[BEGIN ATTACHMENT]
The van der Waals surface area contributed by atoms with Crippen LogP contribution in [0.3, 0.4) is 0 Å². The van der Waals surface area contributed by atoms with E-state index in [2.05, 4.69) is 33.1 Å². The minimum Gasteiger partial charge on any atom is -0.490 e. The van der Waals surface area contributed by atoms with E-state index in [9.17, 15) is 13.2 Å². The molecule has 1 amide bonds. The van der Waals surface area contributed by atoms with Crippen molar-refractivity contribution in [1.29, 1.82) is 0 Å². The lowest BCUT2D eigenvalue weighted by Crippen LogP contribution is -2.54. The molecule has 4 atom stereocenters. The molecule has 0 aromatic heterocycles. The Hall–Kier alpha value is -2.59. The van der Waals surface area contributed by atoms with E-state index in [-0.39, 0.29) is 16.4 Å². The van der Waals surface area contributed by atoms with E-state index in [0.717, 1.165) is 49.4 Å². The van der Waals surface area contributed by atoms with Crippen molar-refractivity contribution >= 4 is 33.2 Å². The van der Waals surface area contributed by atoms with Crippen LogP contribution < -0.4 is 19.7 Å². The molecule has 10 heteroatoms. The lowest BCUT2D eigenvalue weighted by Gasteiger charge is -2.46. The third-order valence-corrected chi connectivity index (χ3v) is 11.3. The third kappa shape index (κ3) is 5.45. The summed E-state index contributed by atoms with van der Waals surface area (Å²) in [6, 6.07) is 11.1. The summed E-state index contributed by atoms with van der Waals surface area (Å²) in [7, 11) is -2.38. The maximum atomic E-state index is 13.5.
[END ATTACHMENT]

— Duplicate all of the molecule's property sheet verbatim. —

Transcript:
The van der Waals surface area contributed by atoms with Crippen LogP contribution in [0.3, 0.4) is 0 Å². The van der Waals surface area contributed by atoms with E-state index in [2.05, 4.69) is 33.1 Å². The minimum Gasteiger partial charge on any atom is -0.490 e. The van der Waals surface area contributed by atoms with E-state index in [9.17, 15) is 13.2 Å². The molecule has 1 amide bonds. The van der Waals surface area contributed by atoms with Crippen molar-refractivity contribution in [1.29, 1.82) is 0 Å². The lowest BCUT2D eigenvalue weighted by Crippen LogP contribution is -2.54. The molecule has 4 atom stereocenters. The molecule has 0 aromatic heterocycles. The Hall–Kier alpha value is -2.59. The van der Waals surface area contributed by atoms with E-state index in [-0.39, 0.29) is 16.4 Å². The van der Waals surface area contributed by atoms with E-state index in [0.717, 1.165) is 49.4 Å². The van der Waals surface area contributed by atoms with Crippen molar-refractivity contribution >= 4 is 33.2 Å². The van der Waals surface area contributed by atoms with Crippen LogP contribution < -0.4 is 19.7 Å². The molecule has 10 heteroatoms. The lowest BCUT2D eigenvalue weighted by Gasteiger charge is -2.46. The third-order valence-corrected chi connectivity index (χ3v) is 11.3. The third kappa shape index (κ3) is 5.45. The summed E-state index contributed by atoms with van der Waals surface area (Å²) in [6, 6.07) is 11.1. The summed E-state index contributed by atoms with van der Waals surface area (Å²) in [7, 11) is -2.38. The maximum atomic E-state index is 13.5.